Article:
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Pagan FL, Hebron ML, Wilmarth B, et al. Nilotinib Effects on Safety, Tolerability, and Potential Biomarkers in Parkinson Disease: A Phase 2 Randomized Clinical Trial. JAMA Neurol. Published online December 16, 2019. doi:10.1001/jamaneurol.2019.4200
Is the use of nilotinib hydrochloride, a drug approved for use in leukemia, safe and effective in patients with Parkinson disease?
In this randomized clinical trial of use of nilotinib hydrochloride in 75 patients with Parkinson disease, doses of 150 or 300 mg were reasonably safe and did not inhibit plasma Abelson tyrosine kinase. Twelve months of treatment with nilotinib altered exploratory cerebrospinal fluid biomarkers, including brain dopamine turnover, oligomeric α-synuclein, and hyperphosphorylated tau.
This phase 2 trial met its objectives and nilotinib should be investigated in a phase 3 study as a potential disease-modifying therapy in Parkinson disease.
This study evaluated nilotinib safety and its effects on biomarkers as a potential disease-modifying drug in Parkinson disease.
To assess nilotinib effects on safety and pharmacokinetics and measure the change in exploratory biomarkers in patients with moderately severe Parkinson disease.
Design, Setting, and Participants
This was a single-center, phase 2, randomized, double-blind, placebo-controlled trial with 300 patients approached in clinic; of these, 200 declined to participate, 100 were screened, 25 were excluded, and 75 were randomized 1:1:1 into placebo; nilotinib, 150-mg; or nilotinib, 300-mg groups. Recruitment started on May 17, 2017, and ended April 28, 2018, and follow-up ended August 10, 2019. Parkinson disease was confirmed according to the UK Brain Bank diagnostic criteria and symptoms were stabilized with use of optimal levodopa and/or dopamine agonists and other medications used in Parkinson disease.
Nilotinib vs placebo, administered orally once daily for 12 months followed by a 3-month washout period.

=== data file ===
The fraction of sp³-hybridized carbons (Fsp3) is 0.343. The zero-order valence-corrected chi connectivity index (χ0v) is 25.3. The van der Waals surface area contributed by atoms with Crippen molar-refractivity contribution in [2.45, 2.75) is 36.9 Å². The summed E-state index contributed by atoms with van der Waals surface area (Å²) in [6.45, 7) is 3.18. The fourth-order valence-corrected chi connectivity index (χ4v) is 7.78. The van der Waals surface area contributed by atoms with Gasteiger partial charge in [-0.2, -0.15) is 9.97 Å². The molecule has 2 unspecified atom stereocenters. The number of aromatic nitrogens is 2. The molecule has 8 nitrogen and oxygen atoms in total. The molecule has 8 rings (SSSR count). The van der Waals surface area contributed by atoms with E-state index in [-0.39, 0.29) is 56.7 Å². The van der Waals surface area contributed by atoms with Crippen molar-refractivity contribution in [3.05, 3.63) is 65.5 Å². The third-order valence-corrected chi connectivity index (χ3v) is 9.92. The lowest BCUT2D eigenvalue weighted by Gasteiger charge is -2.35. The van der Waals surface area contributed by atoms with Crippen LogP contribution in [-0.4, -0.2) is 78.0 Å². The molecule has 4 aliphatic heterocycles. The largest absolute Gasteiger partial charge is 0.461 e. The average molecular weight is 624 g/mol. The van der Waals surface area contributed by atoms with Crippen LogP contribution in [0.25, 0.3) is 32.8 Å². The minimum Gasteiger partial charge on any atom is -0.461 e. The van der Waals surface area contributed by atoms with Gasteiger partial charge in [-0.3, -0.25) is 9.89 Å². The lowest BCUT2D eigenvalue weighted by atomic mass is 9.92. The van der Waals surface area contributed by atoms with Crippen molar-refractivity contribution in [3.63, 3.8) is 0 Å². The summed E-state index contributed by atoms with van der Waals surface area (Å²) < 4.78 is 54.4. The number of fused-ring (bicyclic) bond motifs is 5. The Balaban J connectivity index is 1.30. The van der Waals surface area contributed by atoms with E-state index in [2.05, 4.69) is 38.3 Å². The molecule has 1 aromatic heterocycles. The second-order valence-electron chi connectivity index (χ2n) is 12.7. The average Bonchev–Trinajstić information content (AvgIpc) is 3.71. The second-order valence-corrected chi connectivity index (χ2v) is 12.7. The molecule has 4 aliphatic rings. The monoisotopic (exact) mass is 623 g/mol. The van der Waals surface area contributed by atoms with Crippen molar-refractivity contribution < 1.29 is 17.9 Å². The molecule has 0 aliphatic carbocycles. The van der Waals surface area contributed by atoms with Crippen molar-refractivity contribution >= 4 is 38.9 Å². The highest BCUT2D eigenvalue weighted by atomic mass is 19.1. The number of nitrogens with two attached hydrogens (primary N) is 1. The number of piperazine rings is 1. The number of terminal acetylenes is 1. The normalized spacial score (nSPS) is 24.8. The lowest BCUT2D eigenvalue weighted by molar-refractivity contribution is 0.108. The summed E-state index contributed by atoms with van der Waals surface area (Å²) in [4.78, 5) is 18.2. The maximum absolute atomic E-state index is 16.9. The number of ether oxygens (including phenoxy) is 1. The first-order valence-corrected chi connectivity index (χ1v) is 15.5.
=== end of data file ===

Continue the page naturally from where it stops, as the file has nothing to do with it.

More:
Main Outcomes and Measures
It was hypothesized that nilotinib is safe and can be detected in the cerebrospinal fluid, where it alters exploratory biomarkers via inhibition of Abelson tyrosine kinase and potentially improves clinical outcomes.
Of the 75 patients included in the study, 55 were men (73.3%); mean (SD) age was 68.4 (8.2) years. Doses of 150 or 300 mg of nilotinib were reasonably safe, although more serious adverse events were detected in the nilotinib (150 mg: 6 [24%]; 300 mg: 12 [48%]) vs placebo (4 [16%]) groups. The 150-mg nilotinib group showed an increase in cerebrospinal fluid levels of the dopamine metabolites homovanillic acid (159.80nM; 90% CI, 7.04-312.60nM; P = .04) and 3,4-dihydroxyphenylacetic acid (4.87nM; 90% CI, 1.51-8.23nM; P = .01), and the 300-mg nilotinib group showed an increase in 3,4-dihydroxyphenylacetic acid (7.52nM; 90% CI, 2.35-12.69nM; P = .01). The nilotinib 150-mg but not the nilotinib 300-mg group demonstrated a reduction of α-synuclein oligomers (−0.04 pg/mL; 90% CI, −0.08 to 0.01 pg/mL; P = .03). A significant reduction of hyperphosphorylated tau levels was seen in the nilotinib 150-mg (−10.04 pg/mL; 90% CI, −17.41 to −2.67 pg/mL; P = .01) and nilotinib 300-mg (−12.05 pg/mL; 90% CI, −19.21 to −4.90 pg/mL; P = .01) groups.
Conclusions and Relevance
In this study, nilotinib appeared to be reasonably safe and detectable in the cerebrospinal fluid. Exploratory biomarkers were altered in response to nilotinib. Taken together, these data will guide the development of a phase 3 study to investigate the effects of nilotinib therapy in patients with Parkinson disease.
ClinicalTrials.gov identifier: NCT02954978
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